Elemental shares a fundamental conceptual problem with another recent Pixar movie, Onward: In both films the “what if?” conceit has no fundamental connection to the ideas and emotions driving the drama. Onward is set in a Dungeons & Dragons fantasy world, and the main characters are a pair of brother elves — but while the movie has much to say about being brothers, it has nothing to say about being elves. There’s no reason for them to be elves; they just are. Contrast, for example, Inside Out, which, among other things, was about the discovery of the proper role of Sadness in the community of emotions. While Joy had long thought of Sadness as a useless, debilitating emotion, it turns out that Sadness plays an essential role in processing life experiences and moving forward.
From a design perspective, Elemental is certainly interested in the look of fire and water, and how to design an anthropomorphic elemental being: a living flame with arms, legs, and a face, or a walking water blob. The pitfalls of living cheek by jowl with other elements crop up: Splashing water is ubiquitous in Element City, and Fire elementals casually, routinely wield umbrellas to prevent potentially fatal soakings (or, occasionally, lose a portion of their bodies to an unexpected dousing, easily regenerating afterward by eating a stick). It’s obviously intentional that Ember has a fiery temper while emotional Wade easily turns on the waterworks. But what has any of this to do with the immigration story or the opposites-attract love story? What does the movie really have to say about the interrelationship of fire, water, air, and earth?
“Elements don’t mix,” Ember tells Wade at one point. Would you believe that this movie depicts Earth elementals growing vegetation and plucking fruit, but never explores the role of water in that process? How exactly does earth grow plants if “elements don’t mix”? Did the filmmakers depicting Fire elementals regenerating body parts by eating sticks never reflect that the existence of those sticks depends on all of the other elements? There’s even a scene highlighting the dependence of fire upon air — but this too is never connected to the theme of inter-elemental prejudice. At that point, you haven’t really thought the premise through. You’re pretty much just telling a dated immigration story with a venerable moral of acceptance that happens to figure whimsical-looking characters.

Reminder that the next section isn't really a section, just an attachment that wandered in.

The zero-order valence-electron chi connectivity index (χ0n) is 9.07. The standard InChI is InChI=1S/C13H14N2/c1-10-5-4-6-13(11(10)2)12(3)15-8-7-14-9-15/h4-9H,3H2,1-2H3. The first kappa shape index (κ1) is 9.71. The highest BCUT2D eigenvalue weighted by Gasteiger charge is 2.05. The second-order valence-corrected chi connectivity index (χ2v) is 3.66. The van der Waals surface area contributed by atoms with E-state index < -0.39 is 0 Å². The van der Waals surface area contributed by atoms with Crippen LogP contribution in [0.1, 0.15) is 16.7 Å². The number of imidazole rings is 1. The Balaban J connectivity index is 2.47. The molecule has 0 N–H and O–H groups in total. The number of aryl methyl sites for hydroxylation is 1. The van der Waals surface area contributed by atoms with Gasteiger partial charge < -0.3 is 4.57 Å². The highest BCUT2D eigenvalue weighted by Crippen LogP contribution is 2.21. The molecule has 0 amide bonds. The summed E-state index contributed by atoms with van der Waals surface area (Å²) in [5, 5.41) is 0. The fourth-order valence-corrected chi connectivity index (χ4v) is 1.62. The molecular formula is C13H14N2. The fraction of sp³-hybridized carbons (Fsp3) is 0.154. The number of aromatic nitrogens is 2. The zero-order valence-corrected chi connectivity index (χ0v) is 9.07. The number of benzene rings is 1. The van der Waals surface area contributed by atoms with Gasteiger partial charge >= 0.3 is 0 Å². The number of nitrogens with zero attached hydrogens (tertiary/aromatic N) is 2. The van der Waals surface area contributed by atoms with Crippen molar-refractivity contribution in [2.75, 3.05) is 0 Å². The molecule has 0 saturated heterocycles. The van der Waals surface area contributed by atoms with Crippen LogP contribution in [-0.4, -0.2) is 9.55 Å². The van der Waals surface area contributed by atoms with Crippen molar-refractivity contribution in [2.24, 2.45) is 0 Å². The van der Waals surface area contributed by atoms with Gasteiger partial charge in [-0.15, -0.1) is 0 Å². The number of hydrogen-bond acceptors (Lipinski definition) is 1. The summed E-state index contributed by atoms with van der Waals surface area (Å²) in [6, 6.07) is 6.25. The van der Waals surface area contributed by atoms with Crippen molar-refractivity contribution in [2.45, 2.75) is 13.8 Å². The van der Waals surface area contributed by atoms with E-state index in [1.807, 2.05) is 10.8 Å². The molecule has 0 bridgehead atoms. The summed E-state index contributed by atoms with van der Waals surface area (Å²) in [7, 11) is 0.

A more deeply imagined Elemental world might have depicted Fire arriving in a forest community where Earth, Water, and Air live in an explicitly developed symbiosis. In such a world (imagined, perhaps, in a Tolkienesque mythic mode), Fire might be seen as a dangerous, purely destructive interloper — underscored, say, by an out-of-control forest fire. Over time, though, it becomes clear that fire can play a beneficial role in the life of a forest. (I suspect it would be helpful to set the story, like Toy Story and Monsters, Inc., in an enchanted version of our world, with human beings, as opposed to a nonhuman world unto itself, like Cars or Zootopia.)
Or perhaps the time has come for Pixar to move on from “What if X had feelings?” storytelling. It’s an interesting irony that the heyday of Pixar’s empathic curiosity about other kinds of experiences came at a time when Pixar’s storytelling perspective was notably limited in important ways: Not only were the protagonists of those early movies uniformly male, reflecting the overwhelmingly male creative teams behind the films, the cultural perspective was uniformly White and fundamentally American (notwithstanding the settings of Finding Nemo and Ratatouille). There were women producers in the early days, but no women directors, and largely male writing teams. (Compounding the issue, studio head John Lasseter was eventually ousted over charges of a history of sexual misconduct creating a hostile work environment for women.) Before Sohn, whose parents emigrated from Korea, made The Good Dinosaur, there were no nonwhite Pixar directors; before Chinese-Canadian Domee Shi (another second-generation immigrant) made Turning Red, no Pixar film had been solo directed by a woman.
I appreciate the autobiographical motifs in Elemental and Turning Red. Perhaps it’s enough to tell such stories, like Turning Red, in ways that invite us to empathize with actual human beings, perhaps using fantasy elements to explore human emotions, rather than creating worlds of nonhuman characters whose nonhuman status doesn’t ultimately matter much.
Copyright © 2000– Steven D. Greydanus. All rights reserved.